Aerial_Knight’s Never Yield Review – Jamming Yet Shallow
Title: Aerial_Knight's Never Yield
Release Date: May 19, 2021
Reviewed On: Switch
Aerial_Knight’s Never Yield is a game I honestly have difficulty truly vocalizing my thoughts on because there is just not much to it. The title is an auto-runner, a genre already infamous for repetitive gameplay loops. Unfortunately, not much else is done throughout this game to really make it stand out beyond the pack.
Aerial_Knight’s Never Yield has players take control of Wally, who, according to the product’s store page, is a “…mysterious character that has recovered what was taken from him.” I bring up the store page because the title itself lacks dialogue, so I did not really know what was going on, and the brief cutscenes do an inadequate job of portraying the narrative. The lack of a clearly told story is not necessarily a fault, though, despite there being no initial hook, and is far from its more pressing dilemmas.
This is an auto-runner, which I’m sure for many, raises a considerable amount of red flags. Auto-runners are infamously known for their frequency on the mobile gaming market, and they are admittedly quite popular due to their quick-to-parse gameplay philosophy. This title is on the Nintendo Switch, though, and the shallowness of this gameplay loop is not revamped or qualitative enough for its placement on this platform. There are four actions players can perform throughout stages, which correlate to the four face buttons or the D-pad if preferred. Additionally, these very same actions are denoted by specific colorations.
You can slide by pressing either B or down on the D-pad when objects appear in a blue glow. Short-hops, as I call them, are performed by pressing Y or left on the D-pad, and specified objects are coated in yellow. Standard jumps are done by pressing X or up on the D-pad and must be used when objects are painted in red. Lastly, a dash can be used, which is not denoted by any specific color, as I can tell, and must be used to outspeed select foes.
That is basically all of what this experience is. Every stage follows the rules of these actions, with nothing else occurring. To say that I grew bored swiftly would be an understatement. What made this process initially more dull was how Normal mode, the default difficulty, slows the running speed down whenever approaching a section of the stage requiring an action. So, for instance, if there is a truck that must be jumped over, the stage slows down when approaching this obstacle, giving needlessly ample time to utilize this move.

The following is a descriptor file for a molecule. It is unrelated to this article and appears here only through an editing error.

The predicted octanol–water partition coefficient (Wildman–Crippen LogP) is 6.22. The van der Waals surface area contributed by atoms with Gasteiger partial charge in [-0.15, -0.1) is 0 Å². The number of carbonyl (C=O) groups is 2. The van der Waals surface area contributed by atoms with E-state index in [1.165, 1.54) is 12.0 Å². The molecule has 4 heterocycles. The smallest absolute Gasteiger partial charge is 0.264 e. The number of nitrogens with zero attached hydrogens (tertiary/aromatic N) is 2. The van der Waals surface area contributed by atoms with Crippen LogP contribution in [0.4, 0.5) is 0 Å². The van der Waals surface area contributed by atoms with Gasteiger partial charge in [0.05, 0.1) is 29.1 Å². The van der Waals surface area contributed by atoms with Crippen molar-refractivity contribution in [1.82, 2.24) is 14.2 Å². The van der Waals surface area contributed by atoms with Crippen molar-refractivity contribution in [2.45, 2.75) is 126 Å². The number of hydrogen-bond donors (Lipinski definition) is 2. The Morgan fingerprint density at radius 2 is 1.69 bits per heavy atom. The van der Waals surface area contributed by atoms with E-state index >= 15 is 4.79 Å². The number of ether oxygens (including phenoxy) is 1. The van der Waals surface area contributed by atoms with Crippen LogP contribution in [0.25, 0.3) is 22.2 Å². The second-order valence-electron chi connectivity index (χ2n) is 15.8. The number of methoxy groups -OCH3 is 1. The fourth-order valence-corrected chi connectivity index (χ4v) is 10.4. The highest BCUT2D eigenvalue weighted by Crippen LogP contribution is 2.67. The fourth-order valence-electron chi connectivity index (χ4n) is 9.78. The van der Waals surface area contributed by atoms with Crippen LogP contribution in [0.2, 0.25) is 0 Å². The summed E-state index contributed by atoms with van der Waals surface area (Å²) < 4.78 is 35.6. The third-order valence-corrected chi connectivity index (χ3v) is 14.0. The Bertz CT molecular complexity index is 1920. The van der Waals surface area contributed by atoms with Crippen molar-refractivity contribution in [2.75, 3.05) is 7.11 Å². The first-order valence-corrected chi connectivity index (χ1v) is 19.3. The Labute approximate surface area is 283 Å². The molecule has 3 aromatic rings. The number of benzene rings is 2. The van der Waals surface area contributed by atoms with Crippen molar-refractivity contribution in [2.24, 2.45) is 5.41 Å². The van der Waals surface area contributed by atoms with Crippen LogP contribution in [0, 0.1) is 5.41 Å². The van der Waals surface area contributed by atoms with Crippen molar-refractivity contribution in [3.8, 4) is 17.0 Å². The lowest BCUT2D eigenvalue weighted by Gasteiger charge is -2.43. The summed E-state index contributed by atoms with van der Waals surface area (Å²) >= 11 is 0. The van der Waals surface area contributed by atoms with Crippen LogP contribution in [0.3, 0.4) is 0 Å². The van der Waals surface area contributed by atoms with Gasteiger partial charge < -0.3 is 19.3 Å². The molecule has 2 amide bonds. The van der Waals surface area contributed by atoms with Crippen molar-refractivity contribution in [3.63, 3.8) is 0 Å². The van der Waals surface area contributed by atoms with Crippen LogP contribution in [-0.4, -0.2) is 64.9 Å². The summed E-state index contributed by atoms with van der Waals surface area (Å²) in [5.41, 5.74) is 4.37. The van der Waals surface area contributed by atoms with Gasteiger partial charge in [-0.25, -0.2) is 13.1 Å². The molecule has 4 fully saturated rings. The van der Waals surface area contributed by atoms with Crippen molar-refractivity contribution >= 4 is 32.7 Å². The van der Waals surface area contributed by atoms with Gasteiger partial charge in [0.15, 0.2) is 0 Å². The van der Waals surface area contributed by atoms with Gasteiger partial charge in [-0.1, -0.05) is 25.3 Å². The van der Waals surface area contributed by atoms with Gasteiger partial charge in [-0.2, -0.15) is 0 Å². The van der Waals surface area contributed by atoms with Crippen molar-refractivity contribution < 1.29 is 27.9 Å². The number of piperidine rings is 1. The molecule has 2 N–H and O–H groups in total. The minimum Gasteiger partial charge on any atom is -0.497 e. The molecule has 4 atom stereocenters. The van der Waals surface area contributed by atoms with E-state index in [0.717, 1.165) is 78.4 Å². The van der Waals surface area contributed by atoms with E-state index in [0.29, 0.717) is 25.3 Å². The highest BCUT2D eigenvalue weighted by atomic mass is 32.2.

I found this to ultimately ruin whatever challenge or excitement the gameplay could provide, especially given that checkpoints littered around the stages. There is essentially a lack of tension or necessity to coerce players to play better aside from score and unlockable outfits. Thankfully, there are two higher difficulty levels; Hard and Insane, with the latter finally removing the slowdown present before approaching obstacles. I believe this should have been the default mode after a tutorial of demonstrating the actions since I really don’t see what joy could be derived from being hand-held through each obstacle via slowdown.
Even when playing on Insane, though, the experience ends up becoming a standard mobile auto-runner, and any uniqueness the game instills only makes itself known through the soundtrack. The music of Aerial_Knight’s Never Yield is the one aspect that gripped me because it is a series of bops, to say the least. From the dramatic ambiance of the title screen to the adventurous whimsy of the stages, every track is by far the highlight of this otherwise stale experience. If you play this title for any reason, the soundtrack will assuredly be what persists in your mind the most.
One irritating trait that stuck with me throughout the stages was when playing with slow-down enabled; there was a lack of optimized collision at objects. For example, when approaching an obstacle I have to slide under, there is too much given time to the player to act when the slow-down is present, to the point that one can wait until the last second and input the move, which results in an almost beta-state looking series of frames that has Wally running through something he should not be able to. This baffled me because prevailing over these hazards is the one sense of reward players can feel. Having it look as half-assed and unsatisfyingly haphazard as that made progression an even blander chore.
Visually, the title is passable and seems to be going for a minimalistic art direction. It gets the job done well enough with there being a somewhat distinct vibrancy spread throughout the terrain and models, though the cutscenes are somewhat rough around the edges. While the scenes are all brief, they are almost humorous thanks to their awkward movements and occasional frame dips. Whatever narrative was being told throughout this game was lost amid its lack of optimization and stilted performance.
Aerial_Knight’s Never Yield doesn’t do anything to stand out as an auto-runner, an already congested genre. While the soundtrack is incredible and the visuals are stylish, the gameplay lacks any sense of fun, creating an almost mindless experience through its 2-hour runtime. The game’s features almost hinder the experience removing the challenge or tension from the stages. Unless you’re aiming to dominate the leaderboard, this is one auto-runner that is all eye-candy with no substance.
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